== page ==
Brain Canvas

Reach inside your brain and pull out something Beautiful.

Kill. Cut. Cook. Eat.

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It seems today that people are more interested in their food than ever. How it’s raised, how it’s harvested and how it’s prepared are questions that more and more people are asking about what ends up on the dinner table. The meat industry in particular receives heightened scrutiny, both in regards to whether its treatment of animals is ethical and also for its impact on the environment. The proliferation of organic meat and other schemes like cow shares, wherein a number of families will together purchase sections of a cow that was raised and butchered according to their specific preferences, all point to a growing attention to where our food comes from.

But these new food options only go so far. While an individual consumer may have more choice when it comes to purchasing meat at the end of its life cycle, there are few options for the most conspicuous of meat consumers to have a direct hand in, and thus direct knowledge of, the entire process of getting an animal from the farm and into their bellies. This gap creates a golden opportunity for a new kind of farm tourism.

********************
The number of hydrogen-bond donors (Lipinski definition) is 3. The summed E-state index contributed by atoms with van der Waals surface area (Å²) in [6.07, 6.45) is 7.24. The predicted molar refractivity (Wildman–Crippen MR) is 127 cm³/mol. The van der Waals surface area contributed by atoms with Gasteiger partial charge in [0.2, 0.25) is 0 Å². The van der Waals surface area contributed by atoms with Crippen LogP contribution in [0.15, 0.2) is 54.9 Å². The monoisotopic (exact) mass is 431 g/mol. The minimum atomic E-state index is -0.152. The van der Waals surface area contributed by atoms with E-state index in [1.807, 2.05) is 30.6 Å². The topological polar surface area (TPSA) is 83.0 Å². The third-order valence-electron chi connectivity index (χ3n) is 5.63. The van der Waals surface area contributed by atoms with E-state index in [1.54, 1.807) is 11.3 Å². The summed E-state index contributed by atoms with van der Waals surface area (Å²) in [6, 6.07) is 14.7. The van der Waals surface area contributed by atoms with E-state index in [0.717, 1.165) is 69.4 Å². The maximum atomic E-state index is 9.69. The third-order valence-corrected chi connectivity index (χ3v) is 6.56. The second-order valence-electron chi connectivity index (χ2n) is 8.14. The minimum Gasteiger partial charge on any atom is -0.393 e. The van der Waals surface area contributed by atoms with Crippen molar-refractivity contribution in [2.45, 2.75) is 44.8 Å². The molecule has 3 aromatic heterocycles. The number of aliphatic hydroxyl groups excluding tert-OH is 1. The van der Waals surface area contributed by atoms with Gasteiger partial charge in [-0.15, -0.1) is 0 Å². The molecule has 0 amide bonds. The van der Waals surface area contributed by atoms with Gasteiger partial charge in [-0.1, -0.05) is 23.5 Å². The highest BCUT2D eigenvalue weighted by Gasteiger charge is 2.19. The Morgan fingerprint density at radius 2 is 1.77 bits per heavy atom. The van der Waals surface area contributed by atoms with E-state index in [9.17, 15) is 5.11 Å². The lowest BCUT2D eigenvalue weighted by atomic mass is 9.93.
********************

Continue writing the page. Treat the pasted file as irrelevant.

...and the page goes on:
The idyllic rolling green hill of rural Wisconsin would provide the perfect backdrop for a family vacation or romantic get-away. Guests would have the chance to explore the farm and surrounding woodlands, sample the locally grown produce, and most importantly, pick out their own dinner.

Waking up bright and early on their first full day on the farm, they would be instructed in the proper technique for slaughtering their chosen animal using traditional and ethical procedures. They would then be shown how to correctly butcher the animal into all the different cuts and varieties of tasty meat. Finally, at the end of a hard day’s work of preparation, experienced gourmet chefs would help them select a menu composed of their cut of choice paired with vegetables grown on the property, bread baked at the farm house and wines grown and produced locally. The day would culminate with eating the fruits (and meats) of their labor, soaking in the sunset over the small duck pond around back. The remaining meat would be frozen and packed to take back home to enjoy similarly delicious meals for months to come.

What better way to not only sustain disappearing family farms, but feed the appetites of the world’s gastronomes who hunger for a little adventure.


Written by Andrew

August 17th, 2010 at 1:36 am

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